The observer pattern

Bruce Eckel’s Thinking in Java Contents | Prev | Next

There
are actually two “things that change” in the observer pattern: the
quantity of observing objects and the way an update occurs. That is, the
observer pattern allows you to modify both of these without affecting the
surrounding code.

//: BoxObserver.java
// Demonstration of Observer pattern using
// Java's built-in observer classes.
import java.awt.*;
import java.awt.event.*;
import java.util.*;
 
// You must inherit a new type of Observable:
class BoxObservable extends Observable {
  public void notifyObservers(Object b) {
    // Otherwise it won't propagate changes:
    setChanged();
    super.notifyObservers(b);
  }
}
 
public class BoxObserver extends Frame {
  Observable notifier = new BoxObservable();
  public BoxObserver(int grid) {
    setTitle("Demonstrates Observer pattern");
    setLayout(new GridLayout(grid, grid));
    for(int x = 0; x < grid; x++)
      for(int y = 0; y < grid; y++)
        add(new OCBox(x, y, notifier));
  }
  public static void main(String[] args) {
    int grid = 8;
    if(args.length > 0)
      grid = Integer.parseInt(args[0]);
    Frame f = new BoxObserver(grid);
    f.setSize(500, 400);
    f.setVisible(true);
    f.addWindowListener(
      new WindowAdapter() {
        public void windowClosing(WindowEvent e) {
          System.exit(0);
        }
      });
  }
}
 
class OCBox extends Canvas implements Observer {
  Observable notifier;
  int x, y; // Locations in grid
  Color cColor = newColor();
  static final Color[] colors = {
    Color.black, Color.blue, Color.cyan,
    Color.darkGray, Color.gray, Color.green,
    Color.lightGray, Color.magenta,
    Color.orange, Color.pink, Color.red,
    Color.white, Color.yellow
  };
  static final Color newColor() {
    return colors[
      (int)(Math.random() * colors.length)
    ];
  }
  OCBox(int x, int y, Observable notifier) {
    this.x = x;
    this.y = y;
    notifier.addObserver(this);
    this.notifier = notifier;
    addMouseListener(new ML());
  }
  public void paint(Graphics  g) {
    g.setColor(cColor);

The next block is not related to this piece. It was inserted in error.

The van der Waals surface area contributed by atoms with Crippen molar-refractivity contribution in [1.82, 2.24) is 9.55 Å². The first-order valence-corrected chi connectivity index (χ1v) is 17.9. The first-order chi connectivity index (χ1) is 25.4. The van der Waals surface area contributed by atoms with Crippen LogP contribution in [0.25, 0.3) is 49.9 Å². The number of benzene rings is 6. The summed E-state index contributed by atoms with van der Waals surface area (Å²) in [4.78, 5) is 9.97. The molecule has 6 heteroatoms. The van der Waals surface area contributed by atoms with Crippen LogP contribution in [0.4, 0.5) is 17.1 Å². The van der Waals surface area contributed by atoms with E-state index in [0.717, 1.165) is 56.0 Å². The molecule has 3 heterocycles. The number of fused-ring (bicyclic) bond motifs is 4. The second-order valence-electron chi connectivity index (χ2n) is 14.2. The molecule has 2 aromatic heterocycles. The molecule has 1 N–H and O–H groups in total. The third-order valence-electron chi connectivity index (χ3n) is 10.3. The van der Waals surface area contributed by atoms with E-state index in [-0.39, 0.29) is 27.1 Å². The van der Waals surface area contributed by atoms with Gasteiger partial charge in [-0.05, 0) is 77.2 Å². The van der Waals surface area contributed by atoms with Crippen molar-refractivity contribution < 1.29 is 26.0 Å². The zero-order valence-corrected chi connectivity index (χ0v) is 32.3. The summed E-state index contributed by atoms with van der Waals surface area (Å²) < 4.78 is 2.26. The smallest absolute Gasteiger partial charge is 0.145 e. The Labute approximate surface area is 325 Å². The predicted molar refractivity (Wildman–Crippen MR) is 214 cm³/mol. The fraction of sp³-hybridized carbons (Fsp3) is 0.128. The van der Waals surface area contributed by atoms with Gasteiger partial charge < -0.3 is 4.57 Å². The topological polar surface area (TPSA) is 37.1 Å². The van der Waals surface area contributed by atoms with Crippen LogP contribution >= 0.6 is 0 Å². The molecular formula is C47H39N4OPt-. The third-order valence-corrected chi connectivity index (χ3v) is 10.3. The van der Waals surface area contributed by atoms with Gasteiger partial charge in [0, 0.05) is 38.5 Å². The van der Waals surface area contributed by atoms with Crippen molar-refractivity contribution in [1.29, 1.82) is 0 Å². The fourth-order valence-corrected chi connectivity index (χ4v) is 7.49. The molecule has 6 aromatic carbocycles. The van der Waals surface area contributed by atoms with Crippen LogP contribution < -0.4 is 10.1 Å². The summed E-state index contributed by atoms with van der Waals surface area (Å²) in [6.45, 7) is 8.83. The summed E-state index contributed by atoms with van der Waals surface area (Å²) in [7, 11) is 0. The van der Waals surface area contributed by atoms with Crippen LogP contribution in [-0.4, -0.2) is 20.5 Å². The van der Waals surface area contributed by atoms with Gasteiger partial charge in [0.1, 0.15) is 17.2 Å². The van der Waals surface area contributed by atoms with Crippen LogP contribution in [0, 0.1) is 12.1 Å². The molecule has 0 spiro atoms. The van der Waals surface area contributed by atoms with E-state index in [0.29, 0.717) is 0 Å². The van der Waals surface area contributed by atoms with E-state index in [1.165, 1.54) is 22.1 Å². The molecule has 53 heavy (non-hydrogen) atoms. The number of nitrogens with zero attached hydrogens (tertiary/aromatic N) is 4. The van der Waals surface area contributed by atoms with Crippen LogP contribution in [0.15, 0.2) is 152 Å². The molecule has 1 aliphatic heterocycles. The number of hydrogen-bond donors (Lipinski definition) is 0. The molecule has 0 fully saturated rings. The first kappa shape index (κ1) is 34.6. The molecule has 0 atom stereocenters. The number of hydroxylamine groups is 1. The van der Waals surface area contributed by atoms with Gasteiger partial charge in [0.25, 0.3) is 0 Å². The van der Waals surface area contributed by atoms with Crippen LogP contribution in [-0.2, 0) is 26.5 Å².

Dimension s = getSize();
    g.fillRect(0, 0, s.width, s.height);
  }
  class ML extends MouseAdapter {
    public void mousePressed(MouseEvent e) {
      notifier.notifyObservers(OCBox.this);
    }
  }
  public void update(Observable o, Object arg) {
    OCBox clicked = (OCBox)arg;
    if(nextTo(clicked)) {
      cColor = clicked.cColor;
      repaint();
    }
  }
  private final boolean nextTo(OCBox b) {
    return Math.abs(x - b.x) <= 1 &&
           Math.abs(y - b.y) <= 1;
  }
} ///:~ 

When
you first look at the online documentation for
Observable,
it’s a bit confusing because it appears that you can use an ordinary
Observable
object to manage the updates. But this doesn’t work; try it – inside
BoxObserver,
create an
Observable
object instead of a
BoxObservable
object and see what happens: nothing. To get an effect, you
must
inherit from
Observable
and somewhere in your derived-class code call setChanged( ).
This is the method that sets the “changed” flag, which means that
when you call
notifyObservers( )
all of the observers will, in fact, get notified. In the example above
setChanged( )
is simply called within
notifyObservers( ),
but you could use any criterion you want to decide when to call
setChanged( ).

BoxObserver
contains a single
Observable
object
called
notifier,
and every time an
OCBox
object is created, it is tied to
notifier.
In
OCBox,
whenever you click the mouse the
notifyObservers( )
method is called, passing the clicked object in as an argument so that all the
boxes receiving the message (in their
update( )
method)
know who was clicked and can decide whether to change themselves or not. Using
a combination of code in
notifyObservers( )
and
update( )
you can work out some fairly complex schemes.

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